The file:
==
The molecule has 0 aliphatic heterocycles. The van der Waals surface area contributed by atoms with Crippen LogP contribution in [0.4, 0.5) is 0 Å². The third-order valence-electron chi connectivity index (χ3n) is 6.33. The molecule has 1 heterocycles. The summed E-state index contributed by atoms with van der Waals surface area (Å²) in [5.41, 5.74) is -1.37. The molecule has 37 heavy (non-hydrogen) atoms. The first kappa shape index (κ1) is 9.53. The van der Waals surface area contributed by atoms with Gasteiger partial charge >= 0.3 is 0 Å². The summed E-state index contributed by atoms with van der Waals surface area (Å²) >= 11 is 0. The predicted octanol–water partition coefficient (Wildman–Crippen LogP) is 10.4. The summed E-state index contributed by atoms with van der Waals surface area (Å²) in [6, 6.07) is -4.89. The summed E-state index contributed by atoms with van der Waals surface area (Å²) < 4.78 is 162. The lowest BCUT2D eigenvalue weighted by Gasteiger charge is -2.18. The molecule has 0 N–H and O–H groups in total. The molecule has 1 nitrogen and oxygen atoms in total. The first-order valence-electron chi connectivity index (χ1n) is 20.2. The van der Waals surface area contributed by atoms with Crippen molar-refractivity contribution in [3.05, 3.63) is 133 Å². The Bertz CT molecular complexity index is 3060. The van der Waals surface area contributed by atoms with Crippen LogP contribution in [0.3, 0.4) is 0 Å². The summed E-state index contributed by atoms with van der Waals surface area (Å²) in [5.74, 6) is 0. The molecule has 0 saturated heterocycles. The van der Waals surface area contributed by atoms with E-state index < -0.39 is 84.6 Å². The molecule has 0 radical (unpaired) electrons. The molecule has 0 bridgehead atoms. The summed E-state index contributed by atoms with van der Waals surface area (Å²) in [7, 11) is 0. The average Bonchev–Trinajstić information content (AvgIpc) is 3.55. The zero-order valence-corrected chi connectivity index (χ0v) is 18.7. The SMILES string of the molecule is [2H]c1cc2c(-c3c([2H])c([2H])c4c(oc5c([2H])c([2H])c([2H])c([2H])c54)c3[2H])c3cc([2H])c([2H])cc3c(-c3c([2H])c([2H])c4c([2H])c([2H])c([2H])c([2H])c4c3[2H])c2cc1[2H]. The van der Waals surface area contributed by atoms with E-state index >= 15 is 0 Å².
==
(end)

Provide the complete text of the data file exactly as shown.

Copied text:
The molecule has 0 aliphatic heterocycles. The van der Waals surface area contributed by atoms with Crippen LogP contribution in [0.4, 0.5) is 0 Å². The third-order valence-electron chi connectivity index (χ3n) is 6.33. The molecule has 1 heterocycles. The summed E-state index contributed by atoms with van der Waals surface area (Å²) in [5.41, 5.74) is -1.37. The molecule has 37 heavy (non-hydrogen) atoms. The first kappa shape index (κ1) is 9.53. The van der Waals surface area contributed by atoms with Gasteiger partial charge >= 0.3 is 0 Å². The summed E-state index contributed by atoms with van der Waals surface area (Å²) >= 11 is 0. The predicted octanol–water partition coefficient (Wildman–Crippen LogP) is 10.4. The summed E-state index contributed by atoms with van der Waals surface area (Å²) in [6, 6.07) is -4.89. The summed E-state index contributed by atoms with van der Waals surface area (Å²) < 4.78 is 162. The lowest BCUT2D eigenvalue weighted by Gasteiger charge is -2.18. The molecule has 0 N–H and O–H groups in total. The molecule has 1 nitrogen and oxygen atoms in total. The first-order valence-electron chi connectivity index (χ1n) is 20.2. The van der Waals surface area contributed by atoms with Crippen molar-refractivity contribution in [3.05, 3.63) is 133 Å². The Bertz CT molecular complexity index is 3060. The van der Waals surface area contributed by atoms with Crippen LogP contribution in [0.3, 0.4) is 0 Å². The summed E-state index contributed by atoms with van der Waals surface area (Å²) in [5.74, 6) is 0. The molecule has 0 saturated heterocycles. The van der Waals surface area contributed by atoms with E-state index < -0.39 is 84.6 Å². The molecule has 0 radical (unpaired) electrons. The molecule has 0 bridgehead atoms. The summed E-state index contributed by atoms with van der Waals surface area (Å²) in [7, 11) is 0. The average Bonchev–Trinajstić information content (AvgIpc) is 3.55. The zero-order valence-corrected chi connectivity index (χ0v) is 18.7. The SMILES string of the molecule is [2H]c1cc2c(-c3c([2H])c([2H])c4c(oc5c([2H])c([2H])c([2H])c([2H])c54)c3[2H])c3cc([2H])c([2H])cc3c(-c3c([2H])c([2H])c4c([2H])c([2H])c([2H])c([2H])c4c3[2H])c2cc1[2H]. The van der Waals surface area contributed by atoms with E-state index >= 15 is 0 Å².